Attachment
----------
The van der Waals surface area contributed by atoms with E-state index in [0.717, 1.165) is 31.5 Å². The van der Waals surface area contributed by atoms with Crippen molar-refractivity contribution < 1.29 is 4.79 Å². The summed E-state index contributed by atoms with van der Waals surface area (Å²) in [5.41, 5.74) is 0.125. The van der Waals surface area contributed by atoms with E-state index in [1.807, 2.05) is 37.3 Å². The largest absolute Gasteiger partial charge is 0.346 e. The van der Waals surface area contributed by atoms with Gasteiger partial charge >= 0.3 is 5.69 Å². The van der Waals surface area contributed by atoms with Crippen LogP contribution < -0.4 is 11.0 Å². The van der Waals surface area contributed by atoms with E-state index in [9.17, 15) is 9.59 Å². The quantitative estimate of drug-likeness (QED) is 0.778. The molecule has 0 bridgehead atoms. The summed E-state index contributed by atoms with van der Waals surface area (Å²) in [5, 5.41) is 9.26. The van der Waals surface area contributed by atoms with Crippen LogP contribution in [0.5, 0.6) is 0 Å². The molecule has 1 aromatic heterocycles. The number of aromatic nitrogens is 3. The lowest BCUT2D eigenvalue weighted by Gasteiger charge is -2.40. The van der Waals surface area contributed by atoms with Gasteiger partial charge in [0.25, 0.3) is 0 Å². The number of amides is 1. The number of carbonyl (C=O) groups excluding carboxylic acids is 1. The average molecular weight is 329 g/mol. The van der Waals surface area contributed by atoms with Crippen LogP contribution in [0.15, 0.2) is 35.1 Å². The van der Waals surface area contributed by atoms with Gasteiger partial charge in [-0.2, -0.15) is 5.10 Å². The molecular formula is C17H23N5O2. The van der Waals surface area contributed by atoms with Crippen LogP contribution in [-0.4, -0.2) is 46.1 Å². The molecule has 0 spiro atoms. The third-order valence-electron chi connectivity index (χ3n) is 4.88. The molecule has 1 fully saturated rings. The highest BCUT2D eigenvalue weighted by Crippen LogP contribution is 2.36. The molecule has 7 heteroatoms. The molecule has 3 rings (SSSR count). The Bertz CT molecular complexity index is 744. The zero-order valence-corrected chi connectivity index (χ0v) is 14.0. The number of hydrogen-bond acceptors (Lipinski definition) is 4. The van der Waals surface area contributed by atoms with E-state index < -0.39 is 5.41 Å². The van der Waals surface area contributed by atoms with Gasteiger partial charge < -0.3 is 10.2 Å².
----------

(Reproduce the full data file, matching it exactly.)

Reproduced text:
The van der Waals surface area contributed by atoms with E-state index in [0.717, 1.165) is 31.5 Å². The van der Waals surface area contributed by atoms with Crippen molar-refractivity contribution < 1.29 is 4.79 Å². The summed E-state index contributed by atoms with van der Waals surface area (Å²) in [5.41, 5.74) is 0.125. The van der Waals surface area contributed by atoms with E-state index in [1.807, 2.05) is 37.3 Å². The largest absolute Gasteiger partial charge is 0.346 e. The van der Waals surface area contributed by atoms with Gasteiger partial charge >= 0.3 is 5.69 Å². The van der Waals surface area contributed by atoms with Crippen LogP contribution < -0.4 is 11.0 Å². The van der Waals surface area contributed by atoms with E-state index in [9.17, 15) is 9.59 Å². The quantitative estimate of drug-likeness (QED) is 0.778. The molecule has 0 bridgehead atoms. The summed E-state index contributed by atoms with van der Waals surface area (Å²) in [5, 5.41) is 9.26. The van der Waals surface area contributed by atoms with Crippen LogP contribution in [0.5, 0.6) is 0 Å². The molecule has 1 aromatic heterocycles. The number of aromatic nitrogens is 3. The lowest BCUT2D eigenvalue weighted by Gasteiger charge is -2.40. The van der Waals surface area contributed by atoms with Gasteiger partial charge in [0.25, 0.3) is 0 Å². The number of amides is 1. The number of carbonyl (C=O) groups excluding carboxylic acids is 1. The average molecular weight is 329 g/mol. The van der Waals surface area contributed by atoms with Crippen LogP contribution in [0.15, 0.2) is 35.1 Å². The van der Waals surface area contributed by atoms with Gasteiger partial charge in [-0.2, -0.15) is 5.10 Å². The molecular formula is C17H23N5O2. The van der Waals surface area contributed by atoms with Crippen LogP contribution in [-0.4, -0.2) is 46.1 Å². The molecule has 0 spiro atoms. The third-order valence-electron chi connectivity index (χ3n) is 4.88. The molecule has 1 fully saturated rings. The highest BCUT2D eigenvalue weighted by Crippen LogP contribution is 2.36. The molecule has 7 heteroatoms. The molecule has 3 rings (SSSR count). The Bertz CT molecular complexity index is 744. The zero-order valence-corrected chi connectivity index (χ0v) is 14.0. The number of hydrogen-bond acceptors (Lipinski definition) is 4. The van der Waals surface area contributed by atoms with E-state index < -0.39 is 5.41 Å². The van der Waals surface area contributed by atoms with Gasteiger partial charge < -0.3 is 10.2 Å².